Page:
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The importance of seed in plant conservation


Petra Chambers

My last day was spent with the botanists and two teachers Emma and Hunter. We went back in on the Cascades Trail and headed to the Cascade Hut site. The scientists had thoroughly surveyed this site earlier in the week and now had to remove their tape markings. While we were there I helped Alex collect some seed from Calotus pubescens flowers that had finished. This plant is a threatened daisy species. One of the key threats to this plant is the Brumby horse which tramples it in these alpine areas.
When seed is collected in the field it is from the pod or fruit of the plant. Once the botanist has returned to their lab the seed is placed in a vacuum extraction machine where it is cleaned. The vacuum pulls off any extra material that is sitting around the outside. After this the seed is checked to see if the embryo inside looks healthy. If there are not many seeds of the type available there needs to be a lot of care taken to protect it so that it can be used for growth of a new plant. In this case the seed may be put through an X ray machine to check it's health! If there are more seeds available some other more destructive techniques can be used to check their health. Sometimes this can involve the scientist putting a small nick in the seed to look at the embryo underneath. Another alternative is for the seed to be cut and stained. This stain will turn red if the seed is respiring and producing carbon dioxide and this is evidence that the seed is alive and viable.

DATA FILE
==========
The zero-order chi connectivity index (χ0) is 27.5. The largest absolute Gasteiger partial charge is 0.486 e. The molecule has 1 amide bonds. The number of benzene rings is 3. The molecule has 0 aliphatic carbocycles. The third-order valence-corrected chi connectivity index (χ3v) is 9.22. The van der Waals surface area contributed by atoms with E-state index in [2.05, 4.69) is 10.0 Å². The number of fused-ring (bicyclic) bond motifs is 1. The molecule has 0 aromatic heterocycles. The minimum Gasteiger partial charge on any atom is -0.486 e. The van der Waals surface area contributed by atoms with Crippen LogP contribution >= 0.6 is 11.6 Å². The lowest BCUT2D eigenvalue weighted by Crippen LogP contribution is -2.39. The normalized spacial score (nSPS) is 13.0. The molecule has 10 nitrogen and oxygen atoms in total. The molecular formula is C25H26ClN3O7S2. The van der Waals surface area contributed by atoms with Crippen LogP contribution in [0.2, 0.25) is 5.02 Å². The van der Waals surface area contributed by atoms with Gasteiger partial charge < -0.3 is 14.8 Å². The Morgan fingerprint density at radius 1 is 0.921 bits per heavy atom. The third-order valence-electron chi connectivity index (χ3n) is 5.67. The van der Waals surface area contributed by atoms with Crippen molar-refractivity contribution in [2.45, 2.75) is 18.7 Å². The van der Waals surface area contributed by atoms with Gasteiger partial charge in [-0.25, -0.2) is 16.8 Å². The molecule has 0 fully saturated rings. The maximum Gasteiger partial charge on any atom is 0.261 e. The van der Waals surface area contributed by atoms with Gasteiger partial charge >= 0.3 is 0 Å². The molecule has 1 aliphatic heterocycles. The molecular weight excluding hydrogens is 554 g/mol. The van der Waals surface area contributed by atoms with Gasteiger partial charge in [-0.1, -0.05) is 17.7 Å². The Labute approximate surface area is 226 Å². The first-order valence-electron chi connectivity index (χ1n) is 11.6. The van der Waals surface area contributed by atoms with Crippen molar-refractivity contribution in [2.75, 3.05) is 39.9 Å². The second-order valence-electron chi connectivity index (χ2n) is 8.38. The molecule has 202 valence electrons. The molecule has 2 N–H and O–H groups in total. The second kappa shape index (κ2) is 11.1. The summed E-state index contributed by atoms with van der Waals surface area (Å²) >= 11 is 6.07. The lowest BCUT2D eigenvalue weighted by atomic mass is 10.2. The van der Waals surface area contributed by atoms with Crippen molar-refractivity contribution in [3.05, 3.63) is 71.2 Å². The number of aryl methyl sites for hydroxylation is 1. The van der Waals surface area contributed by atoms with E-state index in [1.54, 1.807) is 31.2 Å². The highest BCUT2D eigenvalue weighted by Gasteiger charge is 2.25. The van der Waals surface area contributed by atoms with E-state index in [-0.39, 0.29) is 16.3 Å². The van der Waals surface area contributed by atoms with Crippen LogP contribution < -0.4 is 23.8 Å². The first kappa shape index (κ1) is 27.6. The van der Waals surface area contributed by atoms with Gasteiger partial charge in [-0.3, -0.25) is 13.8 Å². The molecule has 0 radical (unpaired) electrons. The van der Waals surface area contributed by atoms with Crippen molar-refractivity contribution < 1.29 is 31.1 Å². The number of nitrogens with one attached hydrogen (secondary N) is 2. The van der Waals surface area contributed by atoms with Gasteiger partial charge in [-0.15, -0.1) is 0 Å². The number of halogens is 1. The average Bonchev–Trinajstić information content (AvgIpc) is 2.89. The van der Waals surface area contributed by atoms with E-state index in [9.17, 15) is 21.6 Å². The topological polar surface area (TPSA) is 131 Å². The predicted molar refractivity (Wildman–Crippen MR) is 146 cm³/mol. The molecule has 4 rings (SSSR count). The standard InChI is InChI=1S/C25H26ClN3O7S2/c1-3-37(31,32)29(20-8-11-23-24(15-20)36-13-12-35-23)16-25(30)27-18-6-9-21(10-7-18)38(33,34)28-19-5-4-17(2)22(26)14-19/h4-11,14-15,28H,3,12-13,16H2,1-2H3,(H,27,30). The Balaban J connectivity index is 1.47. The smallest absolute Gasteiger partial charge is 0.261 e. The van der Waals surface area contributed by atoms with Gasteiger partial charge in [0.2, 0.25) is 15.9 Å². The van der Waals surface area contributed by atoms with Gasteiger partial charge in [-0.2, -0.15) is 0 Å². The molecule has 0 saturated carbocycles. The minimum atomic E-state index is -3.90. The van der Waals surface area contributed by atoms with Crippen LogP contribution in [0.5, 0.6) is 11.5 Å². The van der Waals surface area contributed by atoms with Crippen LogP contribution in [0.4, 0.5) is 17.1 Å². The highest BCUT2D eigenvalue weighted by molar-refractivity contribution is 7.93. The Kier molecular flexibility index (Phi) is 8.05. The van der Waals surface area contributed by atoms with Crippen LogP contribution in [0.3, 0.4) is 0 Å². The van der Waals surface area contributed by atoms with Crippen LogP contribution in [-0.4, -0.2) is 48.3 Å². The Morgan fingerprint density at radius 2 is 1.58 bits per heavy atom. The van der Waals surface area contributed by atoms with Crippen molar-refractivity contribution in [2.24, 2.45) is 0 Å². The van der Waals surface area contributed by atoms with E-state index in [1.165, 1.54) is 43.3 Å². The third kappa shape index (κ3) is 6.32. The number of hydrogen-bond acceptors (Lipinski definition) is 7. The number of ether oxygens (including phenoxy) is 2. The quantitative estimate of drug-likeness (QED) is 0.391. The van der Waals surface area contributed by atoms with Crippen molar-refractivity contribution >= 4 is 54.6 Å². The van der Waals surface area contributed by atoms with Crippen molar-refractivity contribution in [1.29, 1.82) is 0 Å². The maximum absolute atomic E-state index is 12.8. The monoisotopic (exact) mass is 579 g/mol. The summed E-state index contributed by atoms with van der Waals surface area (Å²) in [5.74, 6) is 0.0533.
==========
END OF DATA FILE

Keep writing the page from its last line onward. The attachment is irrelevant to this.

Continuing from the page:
On the way back out along the trail we stopped several times for Andrew and Peter to do more opportunistic collections. This was when I learnt a lot about the lichen growing on many of the trees. Lichen is actually a symbiotic relationship between an algae and a fungi. They both benefit from the relationship. The algae produces food by photosynthesis for the fungi and the fungi provides a protected environment for the algae. Sometimes the algae even forms a protective layer over the fungi. The most prevalent lichen that we saw today was one commonly known as name is old man's beard. It is very thread like and hangs off the trees and shrubs like a fuzzy beard. Appropriately it reminds me of the beard of the Lorax.
The car ride was long today but we had such great conversation and so many laughs. I am going to miss my new friends a lot!